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The Corona Virus The World’s First test for the digital age

While the global population is on quarantine, sitting out the corona virus wave, it has given us the time to realize that humans are the weakest link both in terms of illness, viruses, but also in terms of trust. Today we cannot trust ourselves with those we love, we ask ourselves are we carrying the virus and not feelings symptoms, or is he or she sick or well? How can I be sure?

This is happening in the era of digitization. Digitization is both a blessing and a challenge.

Let’s start with digitization as a blessing. The countries that are most digitized will be less effected by the onslaught of the virus. For example if countries had a central bank digital currency on the blockchain, then people would have no need to use cash ( which could be infected) or go to a bank ATM or even touch a card. The CBDC would be sitting in their wallet on their phone and could be used to make payments and purchase goods and services, as well as finalize any transaction with the government without the need of stamps or face to face paper pushing but with a click of a button and a digital signature or QR Code or just the fact that it is on the blockchain and cannot be undone.

If our economies and governments were truly digitized they would be using technologies such as Blockchain, Artificial Intelligence, and the data that is analyzed to most probably quarantine the population with the highest percentage of risk and then just allow the virus to reap havoc among the strong and create the so called herd immunity.

If countries were more digitized manufacturing would not have stopped because robots would be doing the job, Artificial Intelligence would be ensuring it was done right and productively. Blockchain would be allowing the supply chain, and trade finance chain  and finally ecommerce chain to run smoothly and automatically without the need for human intervention. Internet of things would ensure that all these sectors and would be connected and communicating with each other without the need of any human intervention. One machine could request spare parts from a factory in China, which would be sent, and installed by drones and robots.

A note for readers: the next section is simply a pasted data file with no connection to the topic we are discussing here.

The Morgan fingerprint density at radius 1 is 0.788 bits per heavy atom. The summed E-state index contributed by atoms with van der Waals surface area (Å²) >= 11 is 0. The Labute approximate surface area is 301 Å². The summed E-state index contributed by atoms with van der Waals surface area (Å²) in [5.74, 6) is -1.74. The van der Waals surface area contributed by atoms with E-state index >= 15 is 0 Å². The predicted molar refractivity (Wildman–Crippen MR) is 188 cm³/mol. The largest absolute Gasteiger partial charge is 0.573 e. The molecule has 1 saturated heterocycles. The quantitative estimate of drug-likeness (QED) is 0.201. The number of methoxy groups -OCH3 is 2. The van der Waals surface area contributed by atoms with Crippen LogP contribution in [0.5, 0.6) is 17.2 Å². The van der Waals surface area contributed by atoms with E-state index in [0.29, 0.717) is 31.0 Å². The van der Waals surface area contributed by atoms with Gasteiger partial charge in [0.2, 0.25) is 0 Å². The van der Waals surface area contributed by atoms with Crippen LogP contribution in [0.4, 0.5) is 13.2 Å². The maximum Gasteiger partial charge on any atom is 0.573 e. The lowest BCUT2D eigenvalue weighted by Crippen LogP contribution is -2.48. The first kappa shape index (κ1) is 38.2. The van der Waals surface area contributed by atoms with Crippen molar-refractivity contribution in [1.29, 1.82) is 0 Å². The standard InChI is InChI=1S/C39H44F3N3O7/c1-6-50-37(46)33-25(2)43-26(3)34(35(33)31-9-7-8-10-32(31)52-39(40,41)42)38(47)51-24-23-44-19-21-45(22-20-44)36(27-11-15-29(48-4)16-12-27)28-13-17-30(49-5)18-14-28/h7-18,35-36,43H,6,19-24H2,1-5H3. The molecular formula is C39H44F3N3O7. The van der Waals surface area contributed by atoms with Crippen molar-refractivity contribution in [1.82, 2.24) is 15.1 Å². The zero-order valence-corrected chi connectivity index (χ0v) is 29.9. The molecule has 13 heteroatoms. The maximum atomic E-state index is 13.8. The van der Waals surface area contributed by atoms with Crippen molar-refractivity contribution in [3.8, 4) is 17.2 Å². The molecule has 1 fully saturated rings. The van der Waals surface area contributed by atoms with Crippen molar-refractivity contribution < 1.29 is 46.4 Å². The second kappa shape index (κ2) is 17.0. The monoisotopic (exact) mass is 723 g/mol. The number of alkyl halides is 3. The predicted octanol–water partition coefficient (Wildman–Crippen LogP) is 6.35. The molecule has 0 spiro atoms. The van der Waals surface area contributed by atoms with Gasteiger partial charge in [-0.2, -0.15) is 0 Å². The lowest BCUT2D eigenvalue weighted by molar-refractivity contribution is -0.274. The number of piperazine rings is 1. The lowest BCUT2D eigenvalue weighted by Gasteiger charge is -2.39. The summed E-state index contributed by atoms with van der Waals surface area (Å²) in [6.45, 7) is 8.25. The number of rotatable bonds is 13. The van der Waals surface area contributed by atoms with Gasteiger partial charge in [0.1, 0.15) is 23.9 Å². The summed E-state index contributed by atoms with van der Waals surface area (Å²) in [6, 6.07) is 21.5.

With self-driving vehicles for example people would be able to go and come without putting themselves or others such as the driver at risk. With flying delivery drones as well, quarantine families and individuals would be able to receive groceries and food deliveries without fearing putting at risk the deliverer or themselves.

More importantly in the healthcare sector, robotic nurses and doctors could actually be caring for the sick ensuring that no doctor catches the virus, such as today you have robotic arms that carry out surgeries with doctors sitting across the globe in a comfortable room with a computer and simulation screen in front of them.

Even student and teachers could still be learning and teaching through online means instead of having to take a halt and wait out the pandemic. Even most employees, if their companies were truly digitized, and their networks and communication tools were efficient enough could be working from home.

But with all this talk about corona, and the benefits of digitization, we have come to a cross road of sorts. The true question that this pandemic has posed is what we will do with our time when the world becomes truly digitized, when we no longer are needed for all these jobs, not because corona is in the air but because digitization has taken over most of the functions and jobs that people used to do.

While governments today grapple with economic recession as a result of corona virus, with stimulant packages being offered here and there to avoid the economic downfall, what will they offer their citizens when 70 percent if not more are no longer needed in the workforce? Many governments have been meeting, either in World Economic Forum or G20, and have discussed what they call universal salaries and the effects of globalization on economies and societies. Will we eventually be offered universal salaries and how?

In the end the biggest change, the biggest question we face is what will we do with all our spare time? What will we do when we are not running around trying to make ends meet? Will we become more artistic, imaginative, innovative or will we sit and rot out of boredom and lack of purpose?

Corona has done more than placed us into quarantine, or killed people we care about. It has done more than make us realize how globally connected we really are and how digital the world needs or might become? It has made us think of what will we do when we sit with our families, and have no need to go out into the market or have a job. 

Lara Abdul Malak

Lara has been a journalist and writer in the technology field since her graduation from AUB majoring in political science. She has had career in corporation communications in the telecom sector and was part of the launch of first 3G network in the GCC and MENA region. Since her return to journalism she has been focused with passion on blockchain, tokenization, crypto focusing on the GCC and MENA region.

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